My cockiness dried up. “I . . . what?”
Lissa stood up beside me. “You can’t do that! She’s my guardian.”
“She is no such thing, particularly since she isn’t even a guardian at all. She’s still a novice.”
“But my parents—”
“I know what your parents wanted, God rest their souls, but things have changed. Miss Hathaway is expendable. She doesn’t deserve to be a guardian, and she will leave.”
I stared at Kirova, unable to believe what I was hearing. “Where are you going to send me? To my mom in Nepal? Did she even know I was gone? Or maybe you’ll send me off to my
Her eyes narrowed at the bite in that last word. When I spoke again, my voice was so cold, I barely recognized it.
“Or maybe you’re going to try to send me off to be a blood whore. Try that, and we’ll be gone by the end of the day.”
“Miss Hathaway,” she hissed, “you are out of line.”
“They have a bond.” Dimitri’s low, accented voice broke the heavy tension, and we all turned toward him. I think Kirova had forgotten he was there, but I hadn’t. His presence was way too powerful to ignore. He still stood against the wall, looking like some sort of cowboy sentry in that ridiculous long coat of his. He looked at me, not Lissa, his dark eyes staring straight through me. “Rose knows what Vasilisa is feeling. Don’t you?”
I at least had the satisfaction of seeing Kirova caught off guard as she glanced between us and Dimitri. “No . . . that’s impossible. That hasn’t happened in centuries.”
“It’s obvious,” he said. “I suspected as soon as I started watching them.”
Neither Lissa nor I responded, and I averted my eyes from his.
“That is a gift,” murmured Victor from his corner. “A rare and wonderful thing.”
“The best guardians always had that bond,” added Dimitri. “In the stories.”
Kirova’s outrage returned. “Stories that are centuries old,” she exclaimed. “Surely you aren’t suggesting we let her stay at the Academy after everything she’s done?”
He shrugged. “She might be wild and disrespectful, but if she has potential—”
“Wild and disrespectful?” I interrupted. “Who the hell are you anyway? Outsourced help?”
“Guardian Belikov is the princess’s guardian now,” said Kirova. “Her
“You got cheap foreign labor to protect Lissa?”
That was pretty mean of me to say—particularly since most Moroi and their guardians were of Russian or Romanian descent—but the comment seemed cleverer at the time than it really was. And it wasn’t like I was one to talk. I might have been raised in the U.S., but my parents were foreign-born. My dhampir mother was Scottish—red-haired, with a ridiculous accent—and I’d been told my Moroi dad was Turkish. That genetic combination had given me skin the same color as the inside of an almond, along with what I liked to think were semi-exotic desert-princess features: big dark eyes and hair so deep brown that it usually looked black. I wouldn’t have minded inheriting the red hair, but we take what we get.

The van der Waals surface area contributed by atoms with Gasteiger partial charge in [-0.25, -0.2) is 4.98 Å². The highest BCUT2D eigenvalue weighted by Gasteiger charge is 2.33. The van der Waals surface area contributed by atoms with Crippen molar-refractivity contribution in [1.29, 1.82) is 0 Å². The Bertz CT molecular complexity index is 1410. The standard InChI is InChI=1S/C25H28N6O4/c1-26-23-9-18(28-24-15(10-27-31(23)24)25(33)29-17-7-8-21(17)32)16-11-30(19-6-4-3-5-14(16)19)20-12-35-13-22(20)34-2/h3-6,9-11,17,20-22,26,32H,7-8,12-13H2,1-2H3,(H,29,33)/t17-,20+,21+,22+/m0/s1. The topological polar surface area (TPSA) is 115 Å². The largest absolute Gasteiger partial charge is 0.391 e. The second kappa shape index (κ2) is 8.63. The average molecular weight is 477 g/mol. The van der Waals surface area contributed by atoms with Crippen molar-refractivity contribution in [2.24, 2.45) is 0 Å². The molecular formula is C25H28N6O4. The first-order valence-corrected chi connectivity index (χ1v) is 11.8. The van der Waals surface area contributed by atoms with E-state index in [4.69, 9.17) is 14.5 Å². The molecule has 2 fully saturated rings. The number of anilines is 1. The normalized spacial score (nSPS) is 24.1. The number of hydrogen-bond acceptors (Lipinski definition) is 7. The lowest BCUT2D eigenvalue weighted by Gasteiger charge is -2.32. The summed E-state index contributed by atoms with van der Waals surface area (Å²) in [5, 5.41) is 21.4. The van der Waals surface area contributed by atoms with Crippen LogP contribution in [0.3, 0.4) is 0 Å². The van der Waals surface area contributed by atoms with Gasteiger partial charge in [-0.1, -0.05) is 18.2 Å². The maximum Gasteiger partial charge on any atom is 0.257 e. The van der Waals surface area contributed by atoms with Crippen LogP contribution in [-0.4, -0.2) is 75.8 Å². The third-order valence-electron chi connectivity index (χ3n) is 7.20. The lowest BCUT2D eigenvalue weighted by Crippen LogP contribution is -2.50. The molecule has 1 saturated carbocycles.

Kirova threw her hands up in exasperation and turned to him. “You see? Completely undisciplined! All the psychic bonds and
raw potential in the world can’t make up for that. A guardian without discipline is worse than no guardian.”
“So teach her discipline. Classes just started. Put her back in and get her training again.”
“Impossible. She’ll still be hopelessly behind her peers.”
“No, I won’t,” I argued. No one listened to me.
“Then give her extra training sessions,” he said.
They continued on while the rest of us watched the exchange like it was a Ping-Pong game. My pride was still hurt over the ease with which Dimitri had tricked us, but it occurred to me that he might very well keep me here with Lissa. Better to stay at this hellhole than be without her. Through our bond, I could feel her trickle of hope.
“Who’s going to put in the extra time?” demanded Kirova. “You?”
Dimitri’s argument came to an abrupt stop. “Well, that’s not what I—”
Kirova crossed her arms with satisfaction. “Yes. That’s what I thought.”
Clearly at a loss, he frowned. His eyes flicked toward Lissa and me, and I wondered what he saw. Two pathetic girls, looking at him with big, pleading eyes? Or two runaways who’d broken out of a high-security school and swiped half of Lissa’s inheritance?
“Yes,” he said finally. “I can mentor Rose. I’ll give her extra sessions along with her normal ones.”
“And then what?” retorted Kirova angrily. “She goes unpunished?”
“Find some other way to punish her,” answered Dimitri. “Guardian numbers have gone down too much to risk losing another. A girl, in particular.”